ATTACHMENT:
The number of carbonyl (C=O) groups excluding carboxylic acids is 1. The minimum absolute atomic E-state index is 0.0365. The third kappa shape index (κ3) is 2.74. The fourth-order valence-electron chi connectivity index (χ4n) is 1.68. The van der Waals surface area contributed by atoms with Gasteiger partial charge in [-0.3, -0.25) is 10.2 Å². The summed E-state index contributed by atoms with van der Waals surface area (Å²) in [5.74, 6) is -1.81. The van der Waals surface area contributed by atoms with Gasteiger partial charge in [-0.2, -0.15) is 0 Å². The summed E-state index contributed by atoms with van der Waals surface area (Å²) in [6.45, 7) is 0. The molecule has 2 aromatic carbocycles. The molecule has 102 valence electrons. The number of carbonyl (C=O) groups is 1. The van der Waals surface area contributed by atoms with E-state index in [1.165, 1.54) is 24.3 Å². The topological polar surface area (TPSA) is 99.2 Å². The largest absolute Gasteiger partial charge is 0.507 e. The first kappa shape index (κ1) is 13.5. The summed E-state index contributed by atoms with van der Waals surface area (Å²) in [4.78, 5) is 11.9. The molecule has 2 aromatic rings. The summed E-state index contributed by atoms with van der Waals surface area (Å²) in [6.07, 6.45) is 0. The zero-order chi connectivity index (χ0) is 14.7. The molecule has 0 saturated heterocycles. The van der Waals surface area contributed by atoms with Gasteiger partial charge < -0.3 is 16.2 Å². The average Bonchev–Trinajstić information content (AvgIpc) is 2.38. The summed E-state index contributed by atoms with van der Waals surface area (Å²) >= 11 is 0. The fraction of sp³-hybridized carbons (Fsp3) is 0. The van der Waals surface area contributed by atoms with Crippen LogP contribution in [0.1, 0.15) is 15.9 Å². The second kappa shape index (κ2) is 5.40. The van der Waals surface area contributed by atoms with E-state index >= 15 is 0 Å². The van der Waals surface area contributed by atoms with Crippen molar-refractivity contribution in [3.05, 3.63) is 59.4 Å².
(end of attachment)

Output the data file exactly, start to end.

The number of carbonyl (C=O) groups excluding carboxylic acids is 1. The minimum absolute atomic E-state index is 0.0365. The third kappa shape index (κ3) is 2.74. The fourth-order valence-electron chi connectivity index (χ4n) is 1.68. The van der Waals surface area contributed by atoms with Gasteiger partial charge in [-0.3, -0.25) is 10.2 Å². The summed E-state index contributed by atoms with van der Waals surface area (Å²) in [5.74, 6) is -1.81. The van der Waals surface area contributed by atoms with Gasteiger partial charge in [-0.2, -0.15) is 0 Å². The summed E-state index contributed by atoms with van der Waals surface area (Å²) in [6.45, 7) is 0. The molecule has 2 aromatic carbocycles. The molecule has 102 valence electrons. The number of carbonyl (C=O) groups is 1. The van der Waals surface area contributed by atoms with E-state index in [1.165, 1.54) is 24.3 Å². The topological polar surface area (TPSA) is 99.2 Å². The largest absolute Gasteiger partial charge is 0.507 e. The first kappa shape index (κ1) is 13.5. The summed E-state index contributed by atoms with van der Waals surface area (Å²) in [4.78, 5) is 11.9. The molecule has 2 aromatic rings. The summed E-state index contributed by atoms with van der Waals surface area (Å²) in [6.07, 6.45) is 0. The zero-order chi connectivity index (χ0) is 14.7. The molecule has 0 saturated heterocycles. The van der Waals surface area contributed by atoms with Gasteiger partial charge < -0.3 is 16.2 Å². The average Bonchev–Trinajstić information content (AvgIpc) is 2.38. The summed E-state index contributed by atoms with van der Waals surface area (Å²) >= 11 is 0. The fraction of sp³-hybridized carbons (Fsp3) is 0. The van der Waals surface area contributed by atoms with Crippen LogP contribution in [0.1, 0.15) is 15.9 Å². The second kappa shape index (κ2) is 5.40. The van der Waals surface area contributed by atoms with E-state index >= 15 is 0 Å². The van der Waals surface area contributed by atoms with Crippen molar-refractivity contribution in [3.05, 3.63) is 59.4 Å².